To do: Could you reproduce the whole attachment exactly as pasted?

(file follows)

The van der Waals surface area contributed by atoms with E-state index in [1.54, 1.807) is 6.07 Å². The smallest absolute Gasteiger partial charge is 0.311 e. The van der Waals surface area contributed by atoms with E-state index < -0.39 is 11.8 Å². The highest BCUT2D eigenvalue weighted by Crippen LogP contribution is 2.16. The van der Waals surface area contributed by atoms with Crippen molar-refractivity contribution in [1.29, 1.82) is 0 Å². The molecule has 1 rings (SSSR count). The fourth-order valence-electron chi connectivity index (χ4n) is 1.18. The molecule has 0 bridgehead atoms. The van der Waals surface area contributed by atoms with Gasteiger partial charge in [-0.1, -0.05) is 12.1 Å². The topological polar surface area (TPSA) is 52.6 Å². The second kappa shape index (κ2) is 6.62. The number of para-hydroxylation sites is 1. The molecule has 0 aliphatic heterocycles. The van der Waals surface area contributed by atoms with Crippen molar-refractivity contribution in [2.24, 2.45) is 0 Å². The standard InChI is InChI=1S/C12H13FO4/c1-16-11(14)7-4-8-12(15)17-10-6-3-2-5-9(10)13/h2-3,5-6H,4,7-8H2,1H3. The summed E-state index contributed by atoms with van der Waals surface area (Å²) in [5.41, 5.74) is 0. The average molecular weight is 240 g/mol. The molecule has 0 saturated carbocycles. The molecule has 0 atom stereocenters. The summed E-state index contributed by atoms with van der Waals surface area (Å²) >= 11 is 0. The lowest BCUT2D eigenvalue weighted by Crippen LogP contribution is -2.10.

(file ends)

The van der Waals surface area contributed by atoms with E-state index in [1.54, 1.807) is 6.07 Å². The smallest absolute Gasteiger partial charge is 0.311 e. The van der Waals surface area contributed by atoms with E-state index < -0.39 is 11.8 Å². The highest BCUT2D eigenvalue weighted by Crippen LogP contribution is 2.16. The van der Waals surface area contributed by atoms with Crippen molar-refractivity contribution in [1.29, 1.82) is 0 Å². The molecule has 1 rings (SSSR count). The fourth-order valence-electron chi connectivity index (χ4n) is 1.18. The molecule has 0 bridgehead atoms. The van der Waals surface area contributed by atoms with Gasteiger partial charge in [-0.1, -0.05) is 12.1 Å². The topological polar surface area (TPSA) is 52.6 Å². The second kappa shape index (κ2) is 6.62. The number of para-hydroxylation sites is 1. The molecule has 0 aliphatic heterocycles. The van der Waals surface area contributed by atoms with Crippen molar-refractivity contribution in [2.24, 2.45) is 0 Å². The standard InChI is InChI=1S/C12H13FO4/c1-16-11(14)7-4-8-12(15)17-10-6-3-2-5-9(10)13/h2-3,5-6H,4,7-8H2,1H3. The summed E-state index contributed by atoms with van der Waals surface area (Å²) in [5.41, 5.74) is 0. The average molecular weight is 240 g/mol. The molecule has 0 saturated carbocycles. The molecule has 0 atom stereocenters. The summed E-state index contributed by atoms with van der Waals surface area (Å²) >= 11 is 0. The lowest BCUT2D eigenvalue weighted by Crippen LogP contribution is -2.10.